Many a time on this blog, emphasis has been put on how easy it is to lose a home. An unexpected event can throw things up in the air; a serious illness can prevent you paying the bills, the end of a relationship can spiral in the wrong direction.
Put simply, there’s only a frail safety net there which can be easily torn apart by life’s twists and turns.
At Shelter we believe that people who have become homeless should be given the means and opportunities to get back on their feet as quickly as possible. And while in the most basic sense that means a roof over your head, it’s about much more than that.
People should be offered accommodation in a safe and suitable environment, near what they know and what they need; whether that’s their family, their social support network, their child’s school, or their place of employment.
We’ve learnt from experience that finding a home in the right place can reduce the chances of someone becoming homeless again.
Yet following changes in the Localism Act 2011, there are only weak rules surrounding where homeless families can be moved to, potentially sending them anywhere in the country.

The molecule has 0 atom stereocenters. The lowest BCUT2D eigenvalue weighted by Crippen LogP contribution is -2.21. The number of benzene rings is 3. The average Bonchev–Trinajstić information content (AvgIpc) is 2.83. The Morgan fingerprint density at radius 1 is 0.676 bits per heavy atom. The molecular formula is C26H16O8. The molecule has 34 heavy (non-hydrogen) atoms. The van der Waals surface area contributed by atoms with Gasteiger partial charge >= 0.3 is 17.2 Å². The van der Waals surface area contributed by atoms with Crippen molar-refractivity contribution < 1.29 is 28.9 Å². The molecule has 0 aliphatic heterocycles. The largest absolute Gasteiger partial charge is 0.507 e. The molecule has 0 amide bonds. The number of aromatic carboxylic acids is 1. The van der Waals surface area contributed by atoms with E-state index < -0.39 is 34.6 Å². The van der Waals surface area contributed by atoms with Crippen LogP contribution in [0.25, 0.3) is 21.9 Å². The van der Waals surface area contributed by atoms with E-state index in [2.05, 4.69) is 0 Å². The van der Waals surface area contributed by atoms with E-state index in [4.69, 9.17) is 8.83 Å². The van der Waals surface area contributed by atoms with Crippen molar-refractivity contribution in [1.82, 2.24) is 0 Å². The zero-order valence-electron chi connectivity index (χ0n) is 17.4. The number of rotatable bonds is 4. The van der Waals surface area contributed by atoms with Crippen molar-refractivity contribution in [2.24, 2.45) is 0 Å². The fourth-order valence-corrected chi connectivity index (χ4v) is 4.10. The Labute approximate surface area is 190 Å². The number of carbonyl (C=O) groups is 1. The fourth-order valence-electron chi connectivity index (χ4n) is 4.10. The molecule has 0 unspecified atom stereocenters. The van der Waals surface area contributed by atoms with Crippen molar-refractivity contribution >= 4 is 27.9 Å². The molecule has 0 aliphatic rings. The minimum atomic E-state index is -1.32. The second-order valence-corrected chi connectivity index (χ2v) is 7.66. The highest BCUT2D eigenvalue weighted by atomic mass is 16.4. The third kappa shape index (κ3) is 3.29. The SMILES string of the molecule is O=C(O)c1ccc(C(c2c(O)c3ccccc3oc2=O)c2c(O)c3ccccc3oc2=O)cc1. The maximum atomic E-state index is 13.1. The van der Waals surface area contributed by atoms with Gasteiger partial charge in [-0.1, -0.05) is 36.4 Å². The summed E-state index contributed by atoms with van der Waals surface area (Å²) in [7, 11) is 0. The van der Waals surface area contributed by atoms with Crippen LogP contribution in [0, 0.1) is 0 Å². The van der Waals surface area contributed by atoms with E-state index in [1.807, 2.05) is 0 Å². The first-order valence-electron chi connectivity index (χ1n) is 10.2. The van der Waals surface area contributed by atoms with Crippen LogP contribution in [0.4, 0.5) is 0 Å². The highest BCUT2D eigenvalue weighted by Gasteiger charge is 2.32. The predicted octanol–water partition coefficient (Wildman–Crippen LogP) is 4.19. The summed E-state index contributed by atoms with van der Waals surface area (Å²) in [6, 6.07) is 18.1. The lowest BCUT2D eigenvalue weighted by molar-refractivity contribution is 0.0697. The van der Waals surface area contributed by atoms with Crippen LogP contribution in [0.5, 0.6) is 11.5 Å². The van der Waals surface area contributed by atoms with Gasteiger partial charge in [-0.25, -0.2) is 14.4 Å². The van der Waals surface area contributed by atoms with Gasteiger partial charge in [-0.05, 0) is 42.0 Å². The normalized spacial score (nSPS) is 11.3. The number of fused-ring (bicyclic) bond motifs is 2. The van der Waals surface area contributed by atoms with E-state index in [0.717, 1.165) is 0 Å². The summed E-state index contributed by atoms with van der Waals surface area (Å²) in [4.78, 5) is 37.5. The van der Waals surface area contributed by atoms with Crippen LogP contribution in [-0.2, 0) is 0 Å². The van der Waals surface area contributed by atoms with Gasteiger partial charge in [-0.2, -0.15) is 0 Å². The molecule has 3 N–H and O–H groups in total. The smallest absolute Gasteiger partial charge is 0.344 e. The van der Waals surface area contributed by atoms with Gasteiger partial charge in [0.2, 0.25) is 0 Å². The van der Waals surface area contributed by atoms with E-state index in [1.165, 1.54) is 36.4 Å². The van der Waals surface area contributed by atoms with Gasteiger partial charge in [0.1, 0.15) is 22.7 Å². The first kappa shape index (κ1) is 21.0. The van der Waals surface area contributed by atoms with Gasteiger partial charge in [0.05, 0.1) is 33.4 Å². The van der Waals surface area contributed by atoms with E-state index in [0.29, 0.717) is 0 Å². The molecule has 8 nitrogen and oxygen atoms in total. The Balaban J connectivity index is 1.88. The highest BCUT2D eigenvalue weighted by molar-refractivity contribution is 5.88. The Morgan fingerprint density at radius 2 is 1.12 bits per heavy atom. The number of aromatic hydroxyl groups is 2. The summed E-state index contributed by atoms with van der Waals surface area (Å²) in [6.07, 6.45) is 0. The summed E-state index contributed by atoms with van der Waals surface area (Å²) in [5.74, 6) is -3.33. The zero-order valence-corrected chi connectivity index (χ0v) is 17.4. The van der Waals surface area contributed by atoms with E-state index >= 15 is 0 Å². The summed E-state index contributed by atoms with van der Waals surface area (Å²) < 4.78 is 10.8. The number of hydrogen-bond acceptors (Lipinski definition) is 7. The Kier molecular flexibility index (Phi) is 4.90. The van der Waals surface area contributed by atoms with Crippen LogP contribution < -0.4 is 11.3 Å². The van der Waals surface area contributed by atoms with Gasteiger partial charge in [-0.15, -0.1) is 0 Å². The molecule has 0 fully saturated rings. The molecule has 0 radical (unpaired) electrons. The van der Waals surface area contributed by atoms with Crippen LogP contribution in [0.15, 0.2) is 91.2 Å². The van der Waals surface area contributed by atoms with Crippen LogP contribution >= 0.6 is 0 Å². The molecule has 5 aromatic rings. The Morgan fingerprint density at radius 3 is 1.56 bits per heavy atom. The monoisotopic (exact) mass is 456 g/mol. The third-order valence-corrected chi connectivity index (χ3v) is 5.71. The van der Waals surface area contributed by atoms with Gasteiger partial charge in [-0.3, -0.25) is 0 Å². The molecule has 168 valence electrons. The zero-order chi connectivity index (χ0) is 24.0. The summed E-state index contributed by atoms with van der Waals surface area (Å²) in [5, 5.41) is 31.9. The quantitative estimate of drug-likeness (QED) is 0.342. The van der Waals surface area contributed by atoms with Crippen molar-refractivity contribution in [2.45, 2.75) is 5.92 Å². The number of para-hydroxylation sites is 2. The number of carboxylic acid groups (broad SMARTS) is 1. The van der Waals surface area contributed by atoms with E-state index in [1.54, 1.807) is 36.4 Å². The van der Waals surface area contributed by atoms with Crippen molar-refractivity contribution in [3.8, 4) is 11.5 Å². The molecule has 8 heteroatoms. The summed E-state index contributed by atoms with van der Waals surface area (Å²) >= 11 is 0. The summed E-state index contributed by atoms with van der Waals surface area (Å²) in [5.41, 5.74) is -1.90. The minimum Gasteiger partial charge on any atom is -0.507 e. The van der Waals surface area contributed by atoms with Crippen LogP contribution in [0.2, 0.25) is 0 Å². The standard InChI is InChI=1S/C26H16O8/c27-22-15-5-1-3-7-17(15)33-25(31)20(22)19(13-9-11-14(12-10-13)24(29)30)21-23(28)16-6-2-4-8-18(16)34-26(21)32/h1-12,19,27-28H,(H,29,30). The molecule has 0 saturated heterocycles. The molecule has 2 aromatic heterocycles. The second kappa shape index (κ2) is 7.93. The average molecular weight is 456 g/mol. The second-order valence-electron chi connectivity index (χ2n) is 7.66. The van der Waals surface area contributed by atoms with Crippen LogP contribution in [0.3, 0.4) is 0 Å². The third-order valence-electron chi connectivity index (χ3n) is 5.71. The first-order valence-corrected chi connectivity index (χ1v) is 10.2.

And if homeless applicants don’t take up the offer they’re given in the private rented sector, the council doesn’t need to provide any further housing assistance.
You only need listen to the story of a recently bereaved widow from London to realise the dangers ahead. She was told by her council that either her and her child move to Walsall, 130 miles away from everything and everyone she knew, or they would receive no further help.
Is this really a sensible solution for those facing the devastating impacts of homelessness?
We’ve already seen increases in out-of-area placements for temporary accommodation. The latest statistics, for March 2012, show that such placements rose by more than 1,500 from March 2011. It’s vital that this doesn’t become the norm for final offers to homeless households as well.
Just in time, we’ve got a Government consultation on the matter. Fortunately, it’s (pretty much) on the right lines, with the Government also supporting stronger regulation to stop local authorities sending people too far away from their local area.
But we think it’s crucial the Government knows there is support for these changes and that they’re needed now, before councils get the power to place people in private rentals this autumn.
We want to encourage debate on this important topic. Do you think stronger laws are needed on where homeless families should be moved?